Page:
Ancient. De Senectute 24-25 is one of my favourite passages of Cicero (here’s the Loeb):
nemo enim est tam senex qui se annum non putet posse uiuere; sed idem in eis elaborant, quae sciunt nihil ad se omnino pertinere: serit arbores, quae alteri saeclo prosint,  ut ait Statius noster in Synephebis. nec uero dubitat agricola, quamuis sit senex, quaerenti cui serat respondere: dis immortalibus, qui me non accipere modo haec a maioribus uoluerunt, sed etiam posteris prodere.
“No one is so old as to think that he cannot live one more year—yet these same men labour at things which they know will not profit them in the least. ‘He plants the trees to serve another age,’ as our Caecilius Statius says in his Young Comrades. And if you ask a farmer, however old, for whom he is planting, he will unhesitatingly reply: for the immortal gods, who have willed not only that I should receive these blessings from my ancestors, but also that I should hand them on to posterity.”
Not just because the passage contains a lovely and proverbial fragment of the 2nd century BCE comic playwright, Caecilius Statius. I want to hold on to this idea that what we do here during our lifetime will not only be for ourselves. And I like the idea that preserving and building resources for people yet to come can be something we value and take pride in.
Modern. For the last year or so I’ve been listening to the Talking Simpsons podcast network with Bob Mackey and Henry Gilbert. This week they discussed the new episodes of Disenchantment that dropped on Netflix. I’ve been enjoying this show a lot. Futurama is one of my all time favourites, and it’s exciting to me to feel like I’m observing another potential Futurama happen right before my eyes. Bob and Henry discuss an interesting problem, though, which is this: if you watched the Simpsons as it aired in the 90s, you probably saw some episodes a number of times in reruns (or by choice). I had a box set with seasons 1-4 of Futurama that I rewatched a lot when I was young, way before streaming media. But now the same creators of the Simpsons are making a show which most people will watch in more or less one sitting (or, say, over a weekend). And you might not rewatch it, given that there is such an overabundance of content right now. It’s interesting to think about: you’re a seasoned tv writer for one of the most famous and long lasting franchises of the modern era, and you have a certain way of doing things. But tv is now consumed in a profoundly different way. Trained by this institution, this creative machine, you now face an audience with different expectations. There is enormous competition for the attention space, and there is no guarantee of securing a captive audience via the power of syndication or otherwise. Watching and rewatching, reading and rereading — this is something that is built in to our experience of culture, especially the things we really love. Our favourite book. Our favourite film. I have basically been listening to the same music since about 2007. Recursiveness is part of cultural work. But we might not return to Disenchantment much. (Btw I do enjoy this new role for Abbi Jacobson, and all The Mighty Boosh alumni are *chef’s kiss*)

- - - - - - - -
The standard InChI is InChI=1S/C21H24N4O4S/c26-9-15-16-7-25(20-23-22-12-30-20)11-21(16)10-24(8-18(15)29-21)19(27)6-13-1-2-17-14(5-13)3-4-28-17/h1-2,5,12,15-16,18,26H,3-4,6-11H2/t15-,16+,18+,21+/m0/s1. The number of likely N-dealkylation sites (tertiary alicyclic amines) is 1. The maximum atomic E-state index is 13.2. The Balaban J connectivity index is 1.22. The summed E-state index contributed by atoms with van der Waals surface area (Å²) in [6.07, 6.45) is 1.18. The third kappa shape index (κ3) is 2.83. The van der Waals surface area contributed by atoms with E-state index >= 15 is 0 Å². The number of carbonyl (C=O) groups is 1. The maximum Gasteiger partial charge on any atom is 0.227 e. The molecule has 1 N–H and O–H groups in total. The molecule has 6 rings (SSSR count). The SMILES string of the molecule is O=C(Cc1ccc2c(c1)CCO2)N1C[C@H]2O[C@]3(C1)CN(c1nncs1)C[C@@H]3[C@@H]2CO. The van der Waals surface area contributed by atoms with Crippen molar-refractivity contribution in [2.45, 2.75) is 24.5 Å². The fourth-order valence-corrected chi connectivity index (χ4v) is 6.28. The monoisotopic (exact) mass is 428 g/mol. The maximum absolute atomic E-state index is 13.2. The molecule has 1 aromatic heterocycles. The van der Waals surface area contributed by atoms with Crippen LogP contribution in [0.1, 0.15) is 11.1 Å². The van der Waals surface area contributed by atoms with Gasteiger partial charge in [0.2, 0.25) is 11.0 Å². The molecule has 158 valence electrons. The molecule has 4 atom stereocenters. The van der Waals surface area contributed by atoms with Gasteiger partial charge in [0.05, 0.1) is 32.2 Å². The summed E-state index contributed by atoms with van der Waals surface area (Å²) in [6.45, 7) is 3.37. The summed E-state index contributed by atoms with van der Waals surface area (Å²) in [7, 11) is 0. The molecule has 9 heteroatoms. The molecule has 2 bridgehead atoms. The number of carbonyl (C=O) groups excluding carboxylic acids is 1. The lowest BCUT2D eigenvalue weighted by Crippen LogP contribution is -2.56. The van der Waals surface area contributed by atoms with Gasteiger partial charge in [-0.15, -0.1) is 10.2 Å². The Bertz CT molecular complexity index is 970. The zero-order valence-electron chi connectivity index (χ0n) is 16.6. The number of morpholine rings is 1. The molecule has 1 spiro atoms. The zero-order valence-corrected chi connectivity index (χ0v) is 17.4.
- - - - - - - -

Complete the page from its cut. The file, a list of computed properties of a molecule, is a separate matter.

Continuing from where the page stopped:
- Lucy Knisley on love and loss.
- David Shrigley’s faculty meeting.
- New wall paintings from Pompeii.
Excerpt. Anthony Grafton 1997: 124: “In the modern world, fragments and revolutions have gone together. From 1789 to 1989, the politics of the street have always involved iconoclasm. Symbols of previous authorities have been smashed, the colossal heads of dictators separated from their even more outsized torsos, stately lines of busts and statues transformed into politically charged rubble. Tsar and Stalin in turn become Ozymandias.”
Daily life. Speaking of trees, Max found one which is without a doubt a portal to another dimension.
3 thoughts on “Cicero, “Disenchantment”, Anthony Grafton; tempora cum causis (1)”
Agghhhh – the “more splendid than ever” strip really packs an emotional wallop. 😭😭
I should have given some warning like… get ready to cry!
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